If you want to prevent heart disease or to improve your heart-related lab values, it’s time you get comfortable in the kitchen. Before you start cooking, let’s make sure you know how to cook safely for yourself and the people you cook for.
1. Mix soy sauce and butter to instantly boost the flavor of savory dishes
It quickly became one of my favorite flavor combinations. It’s excellent in just about any savory dish. It works especially well with mushrooms.
2. When cutting broccoli or cauliflower, turn it upside down first
Then rotate it as you cut the stem part. It’s so much easier and cleaner than cutting through the flowery part from the top, and you get really nice florets
Cross-contamination occurs when bacteria spread from one area to another. For example, slicing a raw chicken breast on a cutting board, then immediately using the same board and knife to cut fresh vegetables for a salad. Another scenario: I witnessed someone marinating raw chicken in a container, then he tried to use the same marinade to serve over cooked chicken. I stopped him in time! The marinade is contaminated with raw chicken juices and should NOT be served over prepared foods.
Make it easy. Get yourself two cutting boards of different colors, and dedicate one to produce and the other for raw proteins. If you only have one board to work with, prioritize your prepping by prepping produce first, then raw meats. Wash, clean, and sanitize the board afterward.
4. Add a splash of orange juice to pumpkin bread, banana bread, or cranberry muffins
It can be premade or freshly juiced. The acidity really adds some brightness against the spices.
5. Physical contaminants
One time in second grade, it was lunchtime. I ate a spoonful of mashed potatoes, felt something unpleasant, and pulled out a strand of curly, white hair. I looked at it for a while, not understanding what it was and how it got there. I felt the ghost of the hair in my mouth for days, and, once in an unfortunate blue moon, I will feel it again.
Don’t let the suffering occur. Tie your hair back before cooking and, better yet, wear a hat as well. Have a beard? Use a beard cover!
Aside from hair, nails can be problematic. They carry dirt and debris, so keep them trimmed and unpainted. Nail polish and fake nails can crack and go into the food you’re serving, so avoid wearing polish and artificial nails. If you desire manicured nails, wear disposable gloves (after washing your hands) while you cook. Also, take off loose jewelry, so it doesn’t fall into the food.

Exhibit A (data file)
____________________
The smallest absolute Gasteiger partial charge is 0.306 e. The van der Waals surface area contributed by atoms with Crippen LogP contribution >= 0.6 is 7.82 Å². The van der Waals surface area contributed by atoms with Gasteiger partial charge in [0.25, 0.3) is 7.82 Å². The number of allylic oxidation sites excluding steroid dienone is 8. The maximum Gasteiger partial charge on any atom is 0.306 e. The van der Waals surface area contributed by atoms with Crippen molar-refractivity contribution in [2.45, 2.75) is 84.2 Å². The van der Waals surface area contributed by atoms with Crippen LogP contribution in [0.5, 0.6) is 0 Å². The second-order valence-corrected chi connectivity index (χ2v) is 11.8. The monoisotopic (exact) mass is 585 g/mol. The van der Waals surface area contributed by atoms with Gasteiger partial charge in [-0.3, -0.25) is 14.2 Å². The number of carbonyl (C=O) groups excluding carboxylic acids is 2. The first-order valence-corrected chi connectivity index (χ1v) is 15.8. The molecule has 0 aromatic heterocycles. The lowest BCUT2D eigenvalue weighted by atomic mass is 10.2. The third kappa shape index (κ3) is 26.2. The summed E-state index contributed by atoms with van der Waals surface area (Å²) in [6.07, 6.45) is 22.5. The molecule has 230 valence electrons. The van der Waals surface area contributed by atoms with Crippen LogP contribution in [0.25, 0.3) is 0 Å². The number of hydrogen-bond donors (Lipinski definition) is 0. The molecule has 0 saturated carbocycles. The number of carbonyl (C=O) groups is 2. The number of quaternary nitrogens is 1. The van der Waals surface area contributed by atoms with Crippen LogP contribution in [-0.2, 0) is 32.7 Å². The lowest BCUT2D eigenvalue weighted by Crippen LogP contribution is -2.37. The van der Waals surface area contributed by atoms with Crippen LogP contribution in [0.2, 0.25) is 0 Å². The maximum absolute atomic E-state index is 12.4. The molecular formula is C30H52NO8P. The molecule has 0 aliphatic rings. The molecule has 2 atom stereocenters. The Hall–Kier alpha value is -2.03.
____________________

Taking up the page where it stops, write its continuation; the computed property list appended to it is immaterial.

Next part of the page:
6. Store ginger in the freezer to make it easier to grate
This is one of the best ways to peel ginger. You can do it more easier and faster!
7. Cook small veggies in the same pot as your pasta water
8. Collect all your veggie scraps in a freezer bag — then use them to make stock
Onions, garlic, bell peppers, carrots, celery, herb stems, you name it. When the bag is full, I turn it into stock and then use that stock to replace the water while cooking rice, quinoa, or lentils.
9. For the crispiest fried or roasted potatoes, dip them in ice water first
It’s a well-known trick to soak fries in ice water to make them crispy, but standard practice is to soak them for a few hours. Whenever you’re cutting potatoes for frying or roasting in oil, throw them in a bowl of ice water as you go. When you’re done, you swirl them to wash off excess starch, then drain, then pat dry. They don’t soak for more than a few minutes, but even this short period is long enough to make them really crispy and significantly reduce how much they stick.
10. Coat your spoon (or scoop) with vegetable oil before using it to pour batter into cupcake tins
Because of the oil, the mix won’t stick to the spoon, and the whole process becomes much neater.
11. Instead of using flour on your greased baking pans, use granulated sugar
The sugar makes the edges sweet and crunchy and saves me from needing to use icing or frosting.
12. After cutting hot peppers, rub canola or vegetable oil on your hands, then wash them with dish soap
The capsaicin (a spicy chemical in the peppers) essentially binds with the oil, then the soap takes care of the oil on your hands. This lets you avoid an unfortunate accident later, like when peeing or changing contact lenses.
13. Start baked potatoes in the microwave, not the oven
Pierce them with a fork, microwave them for five minutes, then throw them in the oven for 15. You’ll get perfect baked potatoes in 20 minutes instead of an hour. It speeds everything up and they come out just as delicious.